Under Pressure to Cut Prices, U.S. Car Dealers Still See Glass as Half Full

Quarterly survey by Cox Automotive finds those in the South especially hopeful about the first three months of the new year.

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U.S. car dealerships are hopeful about the first quarter of the new year, even in the face of headwinds that include higher business costs, fewer customers and pressure to cut prices.

U.S.-based dealers also said inventory issues that plagued them earlier in the year have largely subsided, according to a quarterly sentiment gauge released Monday by Cox Automotive.

“Although price pressures and costs are working against them, we continue to be encouraged by the fact that dealers are optimistic about market prospects,” Jonathan Smoke, Cox Automotive's chief economist said in a news release. “U.S. auto dealers are expecting a strong market in the first quarter of 2018.”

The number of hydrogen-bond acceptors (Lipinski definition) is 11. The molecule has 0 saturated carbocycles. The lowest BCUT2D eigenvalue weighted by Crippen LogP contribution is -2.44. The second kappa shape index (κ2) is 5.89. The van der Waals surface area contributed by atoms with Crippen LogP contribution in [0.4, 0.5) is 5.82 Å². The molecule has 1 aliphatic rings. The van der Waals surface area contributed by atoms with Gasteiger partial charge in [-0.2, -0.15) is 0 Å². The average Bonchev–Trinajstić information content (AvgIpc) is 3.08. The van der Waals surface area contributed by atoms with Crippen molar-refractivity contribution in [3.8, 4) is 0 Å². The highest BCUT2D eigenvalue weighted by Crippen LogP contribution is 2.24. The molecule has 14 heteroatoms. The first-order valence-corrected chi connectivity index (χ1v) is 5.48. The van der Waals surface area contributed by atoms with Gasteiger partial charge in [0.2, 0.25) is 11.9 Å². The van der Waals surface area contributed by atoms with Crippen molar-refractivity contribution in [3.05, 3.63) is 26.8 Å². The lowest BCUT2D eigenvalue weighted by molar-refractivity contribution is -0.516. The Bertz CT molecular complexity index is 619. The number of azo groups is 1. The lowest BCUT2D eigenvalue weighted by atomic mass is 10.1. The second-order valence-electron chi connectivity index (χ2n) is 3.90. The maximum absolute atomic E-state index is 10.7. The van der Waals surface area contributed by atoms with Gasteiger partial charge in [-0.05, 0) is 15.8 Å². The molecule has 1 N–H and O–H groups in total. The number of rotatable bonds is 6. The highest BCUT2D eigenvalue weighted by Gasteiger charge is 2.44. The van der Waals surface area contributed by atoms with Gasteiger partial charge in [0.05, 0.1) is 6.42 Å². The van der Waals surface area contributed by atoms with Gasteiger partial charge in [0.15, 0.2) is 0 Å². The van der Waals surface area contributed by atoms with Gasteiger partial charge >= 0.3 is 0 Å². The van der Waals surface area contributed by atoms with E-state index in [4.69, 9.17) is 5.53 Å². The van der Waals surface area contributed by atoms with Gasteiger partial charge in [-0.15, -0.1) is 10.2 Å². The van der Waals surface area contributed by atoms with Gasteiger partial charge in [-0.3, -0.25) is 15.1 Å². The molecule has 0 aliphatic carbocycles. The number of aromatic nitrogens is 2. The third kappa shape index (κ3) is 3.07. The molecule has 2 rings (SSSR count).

The survey found current dealer sentiment to be similar to where it stood three months ago. An index created by responses to the quarterly survey moved up one point to 46 from a third-quarter reading of 45. Any number above 50 indicates dealers view conditions as strong rather than weak.

“When you consider that last quarter’s survey occurred in early August before the market saw back-to-back months of the best new-vehicle sales of the year, it makes sense that the biggest changes in dealer attitudes came from franchise dealers and their views of new-vehicle sales and new-vehicle inventory.”

Franchises dealers were more upbeat than independents, with the former garnering an index score of 54 versus 43 for the latter. Both are more positive about the next three months, with the index for the first quarter of 2018 at 53.

Franchise dealers in the South are the most optimistic about the next quarter, while franchises in the West and Northeast seeing declines in optimism. 

The drivers behind the regional variation are not clear, Cox Automotive said, but possible factors include weather, the uptick in sales following the hurricanes in Texas and Florida, and even the regional impacts expected from the proposed GOP tax policy.

“Dealer optimism is a leading indicator of likely continued strength in sales, so pay attention to new vehicle sales in the South as we start the new year,” stated Smoke, the economist.